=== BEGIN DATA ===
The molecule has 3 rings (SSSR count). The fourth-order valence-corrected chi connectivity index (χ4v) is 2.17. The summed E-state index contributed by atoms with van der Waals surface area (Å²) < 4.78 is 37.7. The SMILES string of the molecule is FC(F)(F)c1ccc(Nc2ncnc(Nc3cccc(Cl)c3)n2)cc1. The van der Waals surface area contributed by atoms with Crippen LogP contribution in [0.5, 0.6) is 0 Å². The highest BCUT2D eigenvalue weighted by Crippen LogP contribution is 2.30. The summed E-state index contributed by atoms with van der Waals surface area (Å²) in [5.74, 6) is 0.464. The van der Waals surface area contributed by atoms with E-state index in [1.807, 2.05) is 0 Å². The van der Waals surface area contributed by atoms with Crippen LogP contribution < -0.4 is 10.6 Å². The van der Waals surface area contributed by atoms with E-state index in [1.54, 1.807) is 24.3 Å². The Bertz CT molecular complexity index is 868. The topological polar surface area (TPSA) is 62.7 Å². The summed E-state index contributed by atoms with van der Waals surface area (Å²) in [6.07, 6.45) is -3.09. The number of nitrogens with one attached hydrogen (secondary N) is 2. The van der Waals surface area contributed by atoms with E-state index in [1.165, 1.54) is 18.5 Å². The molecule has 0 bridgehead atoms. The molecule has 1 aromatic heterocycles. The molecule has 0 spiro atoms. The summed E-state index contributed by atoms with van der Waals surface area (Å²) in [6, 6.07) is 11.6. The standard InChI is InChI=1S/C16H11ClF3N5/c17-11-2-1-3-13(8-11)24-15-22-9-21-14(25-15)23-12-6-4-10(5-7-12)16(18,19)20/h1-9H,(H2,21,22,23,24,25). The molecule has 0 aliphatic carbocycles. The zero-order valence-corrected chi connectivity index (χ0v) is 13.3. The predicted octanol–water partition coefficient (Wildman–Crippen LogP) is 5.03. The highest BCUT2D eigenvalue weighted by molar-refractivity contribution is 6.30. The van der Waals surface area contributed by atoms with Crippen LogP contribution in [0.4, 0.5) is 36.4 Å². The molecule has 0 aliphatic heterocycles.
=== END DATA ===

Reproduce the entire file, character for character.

The molecule has 3 rings (SSSR count). The fourth-order valence-corrected chi connectivity index (χ4v) is 2.17. The summed E-state index contributed by atoms with van der Waals surface area (Å²) < 4.78 is 37.7. The SMILES string of the molecule is FC(F)(F)c1ccc(Nc2ncnc(Nc3cccc(Cl)c3)n2)cc1. The van der Waals surface area contributed by atoms with Crippen LogP contribution in [0.5, 0.6) is 0 Å². The highest BCUT2D eigenvalue weighted by Crippen LogP contribution is 2.30. The summed E-state index contributed by atoms with van der Waals surface area (Å²) in [5.74, 6) is 0.464. The van der Waals surface area contributed by atoms with E-state index in [1.807, 2.05) is 0 Å². The van der Waals surface area contributed by atoms with Crippen LogP contribution < -0.4 is 10.6 Å². The van der Waals surface area contributed by atoms with E-state index in [1.54, 1.807) is 24.3 Å². The Bertz CT molecular complexity index is 868. The topological polar surface area (TPSA) is 62.7 Å². The summed E-state index contributed by atoms with van der Waals surface area (Å²) in [6.07, 6.45) is -3.09. The number of nitrogens with one attached hydrogen (secondary N) is 2. The van der Waals surface area contributed by atoms with E-state index in [1.165, 1.54) is 18.5 Å². The molecule has 0 bridgehead atoms. The molecule has 1 aromatic heterocycles. The molecule has 0 spiro atoms. The summed E-state index contributed by atoms with van der Waals surface area (Å²) in [6, 6.07) is 11.6. The standard InChI is InChI=1S/C16H11ClF3N5/c17-11-2-1-3-13(8-11)24-15-22-9-21-14(25-15)23-12-6-4-10(5-7-12)16(18,19)20/h1-9H,(H2,21,22,23,24,25). The molecule has 0 aliphatic carbocycles. The zero-order valence-corrected chi connectivity index (χ0v) is 13.3. The predicted octanol–water partition coefficient (Wildman–Crippen LogP) is 5.03. The highest BCUT2D eigenvalue weighted by molar-refractivity contribution is 6.30. The van der Waals surface area contributed by atoms with Crippen LogP contribution in [0.4, 0.5) is 36.4 Å². The molecule has 0 aliphatic heterocycles.